The Globe and Mail

Go to the Globe and Mail homepage

Jump to main navigationJump to main content

North Korean leader Kim Jong-un, in a photo from an agriculture competition released last week by North Korea’s Central News Agency. UN investigators have advised him that he could be liable for crimes against humanity.
North Korean leader Kim Jong-un, in a photo from an agriculture competition released last week by North Korea’s Central News Agency. UN investigators have advised him that he could be liable for crimes against humanity.
(KCNA/Reuters)

Nathan VanderKlippe

Why won’t China call out North Korea on charges of Nazi-like abuses?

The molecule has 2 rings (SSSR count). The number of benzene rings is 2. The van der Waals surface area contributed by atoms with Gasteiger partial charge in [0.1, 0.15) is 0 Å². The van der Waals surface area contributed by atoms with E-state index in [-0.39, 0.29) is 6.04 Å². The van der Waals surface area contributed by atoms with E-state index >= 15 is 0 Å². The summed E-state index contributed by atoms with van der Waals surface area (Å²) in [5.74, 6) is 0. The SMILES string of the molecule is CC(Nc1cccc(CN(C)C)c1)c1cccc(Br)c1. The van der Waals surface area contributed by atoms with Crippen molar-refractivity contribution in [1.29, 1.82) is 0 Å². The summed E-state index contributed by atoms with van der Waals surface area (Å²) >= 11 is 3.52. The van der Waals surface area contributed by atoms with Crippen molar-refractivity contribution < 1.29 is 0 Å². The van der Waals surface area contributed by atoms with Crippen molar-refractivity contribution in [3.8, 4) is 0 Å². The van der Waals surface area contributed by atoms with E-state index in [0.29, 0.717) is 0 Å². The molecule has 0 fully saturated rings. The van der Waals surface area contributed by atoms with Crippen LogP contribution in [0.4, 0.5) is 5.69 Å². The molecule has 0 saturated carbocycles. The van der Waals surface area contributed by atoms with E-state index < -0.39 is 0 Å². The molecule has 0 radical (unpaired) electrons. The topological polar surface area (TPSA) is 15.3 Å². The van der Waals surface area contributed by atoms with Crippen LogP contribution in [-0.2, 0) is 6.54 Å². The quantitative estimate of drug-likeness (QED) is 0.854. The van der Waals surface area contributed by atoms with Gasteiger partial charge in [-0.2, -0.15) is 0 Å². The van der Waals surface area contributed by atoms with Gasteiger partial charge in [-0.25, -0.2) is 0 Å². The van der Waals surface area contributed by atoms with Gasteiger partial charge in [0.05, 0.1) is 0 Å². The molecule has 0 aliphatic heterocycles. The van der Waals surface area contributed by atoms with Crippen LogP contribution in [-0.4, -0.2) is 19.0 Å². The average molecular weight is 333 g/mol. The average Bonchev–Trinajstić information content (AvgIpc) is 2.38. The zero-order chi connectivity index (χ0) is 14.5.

The United Nations report on North Korea’s human rights record is a 372-page catalogue of horror. It is also a bid to personally hold Supreme Leader Kim Jong-un to account for the country’s conduct – a lengthy list of current and historical wrongdoing that includes forcing women to kill their own children, abducting vast numbers of people (including more than 200,000 foreigners) and deliberate starvation, not to mention torture, forced abortions and public executions of its citizens. The commission’s report compares North Korea’s record to that of Nazi Germany, and specifically calls on the UN Security Council to “refer the situation in the Democratic People’s Republic of Korea to the International Criminal Court for action.”